“With shaky legs, she leaned against the Jeep, amazed that she’d survived another bomb attack” (p.28).
Just as Nadia turns fourteen, she experiences the 2010 Arab Spring, in which uprisings and civil wars erupted throughout the Middle East. In Syria, the entire country is in upheaval as the corrupt government attempts to contain rebel groups desiring a new way of living and relief from government oversight. Nadia’s family must flee their home as bombs drop around their city of Aleppo. As they flee, they must avoid both the Syrian Army and roving rebel groups who kill anyone they determine could be the enemy.
The night the family leaves their home, a bomb falls, and Nadia, the last one to leave the house, disappears in the blast. Her family must continue to safety but sends back a cousin to look for Nadia. While they are gone, Nadia awakens to discover that she is alone. Knowing where their family was to meet, she forges on. Befriended by a man who promises to get her to her destination, Nadia is grateful for his help but wonders about his need for a donkey and cart, which constantly slow her progress toward her family. Finally arriving at the family’s meeting place, Nadia finds only a note telling her to continue northward to the Turkish border. Because he promised to get her safely to her family, Ammo Mazen, her fortuitous but mysterious companion, leads her across the city and eventually to the border. Along the way they encounter danger and helpful others who have agendas that often seem to delay Nadia’s escape. As she journeys across Aleppo, Nadia begins to wonder about Ammo Mazen. Is he the simple man he says he is? And how does he know so many people from across political, social, and military boundaries? And just what is in his donkey cart that seems so important to him? Nadia’s feelings about Ammo Mazen seem to change at each encounter with others along the way providing a tension that keeps readers guessing as he helps Nadia escape Aleppo.
A riveting narrative that provides valuable insights into the situation in Syria, Escape from Aleppo is perfect for middle and secondary readers who enjoy realistic fiction, and especially those who want to better understand the effects of national conflict on individuals, families, and specific communities. The use of an adolescent protagonist invites young people to join the conversation about global politics; Highlighting the plight of family is a reminder that war involves not only soldiers in faraway places, but everyday citizens when their neighborhoods are destroyed in the struggle for power. Engaging and powerful, Nadia’s journey through Aleppo creates an edge-of-your-seat adventure that will leave you better educated and deeply satisfied.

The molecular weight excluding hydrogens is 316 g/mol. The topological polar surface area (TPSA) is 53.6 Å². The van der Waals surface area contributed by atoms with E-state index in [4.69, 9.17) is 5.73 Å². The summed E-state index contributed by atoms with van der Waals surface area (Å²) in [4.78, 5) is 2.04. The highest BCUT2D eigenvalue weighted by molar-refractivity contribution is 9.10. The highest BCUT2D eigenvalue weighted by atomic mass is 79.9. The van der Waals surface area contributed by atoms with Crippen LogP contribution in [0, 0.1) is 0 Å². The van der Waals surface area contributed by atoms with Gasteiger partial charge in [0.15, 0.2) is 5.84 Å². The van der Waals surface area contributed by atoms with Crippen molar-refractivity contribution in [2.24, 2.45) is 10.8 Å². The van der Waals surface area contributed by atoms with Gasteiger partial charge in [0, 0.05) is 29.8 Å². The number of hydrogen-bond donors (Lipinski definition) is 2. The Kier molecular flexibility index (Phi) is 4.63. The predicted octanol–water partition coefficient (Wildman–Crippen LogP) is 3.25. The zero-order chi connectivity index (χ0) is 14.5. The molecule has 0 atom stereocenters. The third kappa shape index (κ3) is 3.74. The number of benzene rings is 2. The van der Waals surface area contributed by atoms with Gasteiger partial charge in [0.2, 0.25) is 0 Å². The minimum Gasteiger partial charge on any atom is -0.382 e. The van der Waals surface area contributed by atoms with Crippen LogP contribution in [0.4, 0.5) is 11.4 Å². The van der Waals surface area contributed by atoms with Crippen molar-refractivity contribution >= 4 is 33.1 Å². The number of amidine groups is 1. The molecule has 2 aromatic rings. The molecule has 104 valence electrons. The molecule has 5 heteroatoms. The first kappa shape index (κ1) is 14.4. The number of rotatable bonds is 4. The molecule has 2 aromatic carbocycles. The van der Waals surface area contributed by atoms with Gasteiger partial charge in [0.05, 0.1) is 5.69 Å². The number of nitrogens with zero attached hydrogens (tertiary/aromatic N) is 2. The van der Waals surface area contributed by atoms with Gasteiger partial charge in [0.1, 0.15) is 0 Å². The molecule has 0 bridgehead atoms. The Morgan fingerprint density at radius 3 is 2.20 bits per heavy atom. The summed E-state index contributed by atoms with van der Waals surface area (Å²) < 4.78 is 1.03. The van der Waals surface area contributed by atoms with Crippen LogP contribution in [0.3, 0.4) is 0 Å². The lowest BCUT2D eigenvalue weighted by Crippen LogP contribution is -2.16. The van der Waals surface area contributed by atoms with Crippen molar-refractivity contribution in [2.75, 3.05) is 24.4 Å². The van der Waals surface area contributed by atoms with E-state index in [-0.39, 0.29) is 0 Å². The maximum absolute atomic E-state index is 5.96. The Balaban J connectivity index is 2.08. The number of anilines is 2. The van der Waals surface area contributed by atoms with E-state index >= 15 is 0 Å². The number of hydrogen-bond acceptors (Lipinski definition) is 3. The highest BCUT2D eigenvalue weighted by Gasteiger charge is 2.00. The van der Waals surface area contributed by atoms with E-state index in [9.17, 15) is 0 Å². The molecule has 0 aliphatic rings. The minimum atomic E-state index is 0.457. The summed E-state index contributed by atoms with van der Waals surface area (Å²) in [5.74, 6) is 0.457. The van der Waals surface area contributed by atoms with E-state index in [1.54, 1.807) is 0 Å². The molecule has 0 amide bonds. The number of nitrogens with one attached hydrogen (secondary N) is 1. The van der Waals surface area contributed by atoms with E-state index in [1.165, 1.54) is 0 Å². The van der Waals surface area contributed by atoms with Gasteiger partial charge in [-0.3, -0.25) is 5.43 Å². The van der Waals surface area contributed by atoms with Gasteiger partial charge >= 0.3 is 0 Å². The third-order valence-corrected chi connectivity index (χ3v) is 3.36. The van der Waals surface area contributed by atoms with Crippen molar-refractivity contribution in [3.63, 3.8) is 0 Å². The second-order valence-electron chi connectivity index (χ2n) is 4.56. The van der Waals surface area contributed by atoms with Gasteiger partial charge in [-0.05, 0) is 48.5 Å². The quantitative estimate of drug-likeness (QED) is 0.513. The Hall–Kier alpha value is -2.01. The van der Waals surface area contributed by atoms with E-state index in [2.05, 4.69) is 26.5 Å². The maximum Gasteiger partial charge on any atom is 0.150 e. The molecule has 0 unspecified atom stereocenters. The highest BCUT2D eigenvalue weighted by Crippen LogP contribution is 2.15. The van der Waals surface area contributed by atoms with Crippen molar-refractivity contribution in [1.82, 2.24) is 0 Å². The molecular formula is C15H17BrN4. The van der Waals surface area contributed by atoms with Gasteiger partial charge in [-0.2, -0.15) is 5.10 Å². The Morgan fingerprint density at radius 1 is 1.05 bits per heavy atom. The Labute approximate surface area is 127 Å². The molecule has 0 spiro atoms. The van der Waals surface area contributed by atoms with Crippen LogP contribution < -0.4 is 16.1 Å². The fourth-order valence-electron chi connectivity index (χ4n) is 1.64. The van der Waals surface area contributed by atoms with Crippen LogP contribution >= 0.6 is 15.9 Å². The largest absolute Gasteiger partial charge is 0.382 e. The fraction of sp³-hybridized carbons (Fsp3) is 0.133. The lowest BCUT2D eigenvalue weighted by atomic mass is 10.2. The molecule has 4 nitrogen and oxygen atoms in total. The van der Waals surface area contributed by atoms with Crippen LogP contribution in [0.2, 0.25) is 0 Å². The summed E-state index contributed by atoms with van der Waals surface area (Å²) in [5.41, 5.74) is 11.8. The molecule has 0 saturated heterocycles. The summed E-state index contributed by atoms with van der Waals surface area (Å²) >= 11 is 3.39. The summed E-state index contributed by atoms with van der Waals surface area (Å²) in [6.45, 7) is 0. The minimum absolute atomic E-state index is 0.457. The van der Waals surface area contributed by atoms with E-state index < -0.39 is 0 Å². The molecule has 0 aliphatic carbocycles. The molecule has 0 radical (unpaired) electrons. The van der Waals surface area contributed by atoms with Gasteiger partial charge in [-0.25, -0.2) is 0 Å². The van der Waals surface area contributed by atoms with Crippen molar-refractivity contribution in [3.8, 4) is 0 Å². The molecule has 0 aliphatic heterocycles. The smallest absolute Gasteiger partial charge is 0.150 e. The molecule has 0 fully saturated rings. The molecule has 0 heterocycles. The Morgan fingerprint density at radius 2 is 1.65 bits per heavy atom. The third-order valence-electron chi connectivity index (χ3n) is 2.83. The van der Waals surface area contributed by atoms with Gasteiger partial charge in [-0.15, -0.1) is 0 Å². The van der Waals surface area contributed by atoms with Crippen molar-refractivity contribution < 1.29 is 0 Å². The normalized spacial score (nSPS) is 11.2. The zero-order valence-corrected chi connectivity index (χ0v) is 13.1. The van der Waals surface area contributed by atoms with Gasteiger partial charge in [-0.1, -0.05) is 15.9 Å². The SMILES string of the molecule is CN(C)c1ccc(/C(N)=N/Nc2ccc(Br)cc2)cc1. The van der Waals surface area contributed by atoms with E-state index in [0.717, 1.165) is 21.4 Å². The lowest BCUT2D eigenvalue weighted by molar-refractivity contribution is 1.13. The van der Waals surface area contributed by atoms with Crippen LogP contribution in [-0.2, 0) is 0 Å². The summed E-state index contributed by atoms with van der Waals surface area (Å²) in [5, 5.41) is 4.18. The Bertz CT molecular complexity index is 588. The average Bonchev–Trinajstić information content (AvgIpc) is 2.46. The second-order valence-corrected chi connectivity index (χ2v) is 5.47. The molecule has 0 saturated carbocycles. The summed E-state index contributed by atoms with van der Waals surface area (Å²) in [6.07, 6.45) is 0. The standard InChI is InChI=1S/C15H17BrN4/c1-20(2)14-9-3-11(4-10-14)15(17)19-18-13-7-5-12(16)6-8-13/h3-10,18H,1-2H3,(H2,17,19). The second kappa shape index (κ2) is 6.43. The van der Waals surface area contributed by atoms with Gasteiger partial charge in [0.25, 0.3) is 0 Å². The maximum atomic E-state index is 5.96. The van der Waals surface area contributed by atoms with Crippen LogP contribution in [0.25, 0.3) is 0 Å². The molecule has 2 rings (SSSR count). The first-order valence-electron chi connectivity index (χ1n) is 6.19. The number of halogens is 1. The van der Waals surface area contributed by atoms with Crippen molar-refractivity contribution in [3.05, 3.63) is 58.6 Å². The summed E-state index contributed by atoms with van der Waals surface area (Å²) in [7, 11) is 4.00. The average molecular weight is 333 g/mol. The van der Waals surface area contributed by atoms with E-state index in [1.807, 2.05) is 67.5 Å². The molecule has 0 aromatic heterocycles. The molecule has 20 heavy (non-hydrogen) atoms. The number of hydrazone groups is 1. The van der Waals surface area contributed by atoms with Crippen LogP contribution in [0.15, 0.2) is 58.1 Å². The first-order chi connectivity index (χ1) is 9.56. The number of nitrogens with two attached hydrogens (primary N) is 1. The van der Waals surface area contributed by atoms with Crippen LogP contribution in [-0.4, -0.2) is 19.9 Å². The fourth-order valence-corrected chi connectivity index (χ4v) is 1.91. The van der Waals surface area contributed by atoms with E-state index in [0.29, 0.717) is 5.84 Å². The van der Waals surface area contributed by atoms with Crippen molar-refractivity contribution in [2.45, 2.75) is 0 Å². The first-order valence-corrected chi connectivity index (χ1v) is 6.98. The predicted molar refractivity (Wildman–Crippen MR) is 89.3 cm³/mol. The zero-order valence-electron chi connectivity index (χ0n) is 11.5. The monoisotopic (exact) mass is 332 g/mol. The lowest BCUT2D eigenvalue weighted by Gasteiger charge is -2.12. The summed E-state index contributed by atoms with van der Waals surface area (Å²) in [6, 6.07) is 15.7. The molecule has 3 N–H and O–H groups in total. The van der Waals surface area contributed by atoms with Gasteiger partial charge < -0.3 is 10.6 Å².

Two pieces of fiction that would complement this text include Dance of the Banished (2015) and Daughter of War (2008) by Marsha Forchuk Skrypuch, both address the region around Aleppo during the Armenian genocide of the early 20th century. Books like Refugee by Alan Gratz (2017), The Red Pencil by Andrea Davis Pinkney (2014), and A Land of Permanent Goodbyes by Atia Abawi (2018) bring into stark relief the plight of the displaced as their countries become too dangerous for them to live in safely.
N. H. Senzai notes that she grew up speaking two languages, eating tandoori chicken and hot dogs side by side. She currently lives in San Francisco, but grew up between Jubail, Saudi Arabia and San Francisco with her family, whose origin is from South Asia. She attended boarding school in London, England and has traveled extensively throughout the world. Other works include Ticket to India (2015) and The Kabul Chronicles : Shooting Kabul (2011) and Saving Kabul Corner (2015), which are based on her husband’s experiences escaping Soviet-governed Afghanistan. Deeply concerned about children who are displaced as refugees, more information about her and her work can be found at: www.nhsenzai.com
Holly Johnson, University of Cincinnati